J500 Media and the Environment

Suburb to sorority. by denah
February 25, 2008, 2:53 pm
Filed under: Waste + Recycling | Tags: , , , , ,

I grew up with a freakishly clean, recycle-maniac of a father in the northwest suburbs of Chicago. I consciously was aware of the numbers at the bottom of my yogurt containers at a very young age. Recycling has always been something I was an advocate of. I had to be, or else my dad would make me go through the garbage and pick out what I forgot to put into the recycling bin. Now, I am ‘sort of’ on my own. Instead of taking the apartment route after living in Naismith Hall freshman year, I decided to take the sorority route. There are many perks of joining a sorority. One of the primary ones is living in the chapter’s house. Currently, I live in a house with 35 other girls and a house mother. Not my ideal living situation, either.

Let’s just say… sorority girls + lack of recycling + waste consumption = a large carbon footprint.

Since I live in a communal household, I throw my garbage away wherever I see a trash can (bathroom, hallway, foyer, dining area, etc.) My own personal trash (consisting of food wrappers, used paper, water bottles, dryer sheets, etc.—some things I definitely should recyle) can has been collecting garbage for about 3 weeks now. It is still not completely full. It weighs about 5 pounds. On the other hand, garbage cans everywhere in the house are just piling up. Sorority sisters (myself included) are putting their papers, plastics, etc. into the garbage seemingly non-chalant. There are moments I realize…wow, we really should have a recycling program (other than just stuffing cans into a cardboard box that never gets dropped off anywhere in order to be recycled).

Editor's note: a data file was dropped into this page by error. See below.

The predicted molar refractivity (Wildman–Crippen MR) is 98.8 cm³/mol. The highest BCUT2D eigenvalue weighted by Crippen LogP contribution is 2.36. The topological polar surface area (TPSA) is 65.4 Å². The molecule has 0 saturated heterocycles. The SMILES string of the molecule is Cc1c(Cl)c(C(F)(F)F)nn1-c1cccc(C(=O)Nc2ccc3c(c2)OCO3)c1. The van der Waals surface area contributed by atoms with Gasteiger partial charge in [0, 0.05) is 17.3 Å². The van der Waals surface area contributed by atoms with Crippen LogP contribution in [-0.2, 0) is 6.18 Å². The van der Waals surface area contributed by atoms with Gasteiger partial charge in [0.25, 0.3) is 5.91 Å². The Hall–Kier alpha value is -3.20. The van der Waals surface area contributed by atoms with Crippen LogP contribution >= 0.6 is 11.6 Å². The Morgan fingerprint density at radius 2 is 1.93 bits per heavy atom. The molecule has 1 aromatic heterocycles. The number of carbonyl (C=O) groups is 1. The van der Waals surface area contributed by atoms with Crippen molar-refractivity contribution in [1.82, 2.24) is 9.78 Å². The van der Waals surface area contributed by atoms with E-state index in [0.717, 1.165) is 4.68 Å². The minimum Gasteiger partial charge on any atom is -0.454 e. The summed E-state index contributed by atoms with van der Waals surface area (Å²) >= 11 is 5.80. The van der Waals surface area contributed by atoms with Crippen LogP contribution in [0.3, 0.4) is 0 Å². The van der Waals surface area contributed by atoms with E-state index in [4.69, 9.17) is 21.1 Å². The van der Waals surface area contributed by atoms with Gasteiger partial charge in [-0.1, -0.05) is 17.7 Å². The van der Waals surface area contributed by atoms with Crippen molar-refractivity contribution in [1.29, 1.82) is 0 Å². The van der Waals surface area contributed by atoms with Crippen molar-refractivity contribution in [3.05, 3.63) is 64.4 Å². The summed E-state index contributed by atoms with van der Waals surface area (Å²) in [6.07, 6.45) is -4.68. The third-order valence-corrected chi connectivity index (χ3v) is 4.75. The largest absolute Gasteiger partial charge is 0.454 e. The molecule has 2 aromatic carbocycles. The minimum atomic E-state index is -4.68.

*My own little garbage can in my room.


* The paper towels stacking up in the bathroom. This is less than 24 hours worth of thrown away towels.

I’m putting my psychology major cap on and am thinking about it like this: my sorority sisters (generally) are not consciously aware of their carbon footprints as they place their garbage into the garbage can. Many people out there are intimidated and threatened by the large influence humans have on the planet. Or maybe they just don’t know how to recycle or be “waste smart”. Maybe they are just not educated about their impact.

Even if there was a recycling program at the sorority house…would that even make a difference? Would my sisters even consider these recycling bins before placing their recycleable trash into the garbage? All I can say is this: I’m glad I’m being educated about my carbon footprint. I’m thankful for my freakishly clean, recycle-maniac of a father who told me it was important to recycle because we were saving the world.


*the pitiful “recycling program” we have.

-Dena Hart


2 Comments so far
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I was in the same boat as you were when I was an undergraduate at Baker University last year. My fraternity (Sigma Phi Epsilon) was kind of dirty almost all of the time, so I always would just pick trash up and throw it away without giving a second thought to recycling it. With there being so much trash at all times, it was just so much easier to take it to the dumpster in our back yard rather than sorting it, etc., etc.

It’s difficult to recycle when living in a Greek house.

I’m now the chapter counselor for SigEp, and we’re always looking for ways of improving our image. So I’m trying to implement a somewhat-Green atmosphere at the house. Most of the guys don’t really care about the environment, but it will get them good press, hence making us look better. And that’s what they care about. We just started talking about this, so it might not happen. But maybe you could suggest a similar thing to your sisters.

J.J. De Simone

Comment by jjdesimone

Good press, good karma, whatever it takes, I say!

Comment by j500

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